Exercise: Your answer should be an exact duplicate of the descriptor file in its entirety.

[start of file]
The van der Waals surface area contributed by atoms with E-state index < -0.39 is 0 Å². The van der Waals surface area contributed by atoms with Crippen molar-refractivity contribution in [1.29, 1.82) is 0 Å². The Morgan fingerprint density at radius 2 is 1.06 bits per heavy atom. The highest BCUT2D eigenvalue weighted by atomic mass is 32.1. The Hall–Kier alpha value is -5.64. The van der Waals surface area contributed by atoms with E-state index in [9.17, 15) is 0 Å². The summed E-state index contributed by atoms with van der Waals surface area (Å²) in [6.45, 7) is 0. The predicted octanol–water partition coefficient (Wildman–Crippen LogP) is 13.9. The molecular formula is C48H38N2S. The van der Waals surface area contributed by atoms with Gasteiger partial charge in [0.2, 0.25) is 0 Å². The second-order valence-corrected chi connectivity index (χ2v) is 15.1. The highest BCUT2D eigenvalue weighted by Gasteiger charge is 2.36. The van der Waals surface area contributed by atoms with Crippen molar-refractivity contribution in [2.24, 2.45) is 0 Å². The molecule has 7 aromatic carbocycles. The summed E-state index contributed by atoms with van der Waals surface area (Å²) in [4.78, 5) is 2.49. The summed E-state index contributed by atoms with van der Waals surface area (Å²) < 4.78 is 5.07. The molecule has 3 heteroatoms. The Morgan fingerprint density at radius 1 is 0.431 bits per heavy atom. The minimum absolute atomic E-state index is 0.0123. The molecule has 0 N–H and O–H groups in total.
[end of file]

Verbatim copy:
The van der Waals surface area contributed by atoms with E-state index < -0.39 is 0 Å². The van der Waals surface area contributed by atoms with Crippen molar-refractivity contribution in [1.29, 1.82) is 0 Å². The Morgan fingerprint density at radius 2 is 1.06 bits per heavy atom. The highest BCUT2D eigenvalue weighted by atomic mass is 32.1. The Hall–Kier alpha value is -5.64. The van der Waals surface area contributed by atoms with E-state index in [9.17, 15) is 0 Å². The summed E-state index contributed by atoms with van der Waals surface area (Å²) in [6.45, 7) is 0. The predicted octanol–water partition coefficient (Wildman–Crippen LogP) is 13.9. The molecular formula is C48H38N2S. The van der Waals surface area contributed by atoms with Gasteiger partial charge in [0.2, 0.25) is 0 Å². The second-order valence-corrected chi connectivity index (χ2v) is 15.1. The highest BCUT2D eigenvalue weighted by Gasteiger charge is 2.36. The van der Waals surface area contributed by atoms with Crippen molar-refractivity contribution in [2.24, 2.45) is 0 Å². The molecule has 7 aromatic carbocycles. The summed E-state index contributed by atoms with van der Waals surface area (Å²) in [4.78, 5) is 2.49. The summed E-state index contributed by atoms with van der Waals surface area (Å²) < 4.78 is 5.07. The molecule has 3 heteroatoms. The Morgan fingerprint density at radius 1 is 0.431 bits per heavy atom. The minimum absolute atomic E-state index is 0.0123. The molecule has 0 N–H and O–H groups in total.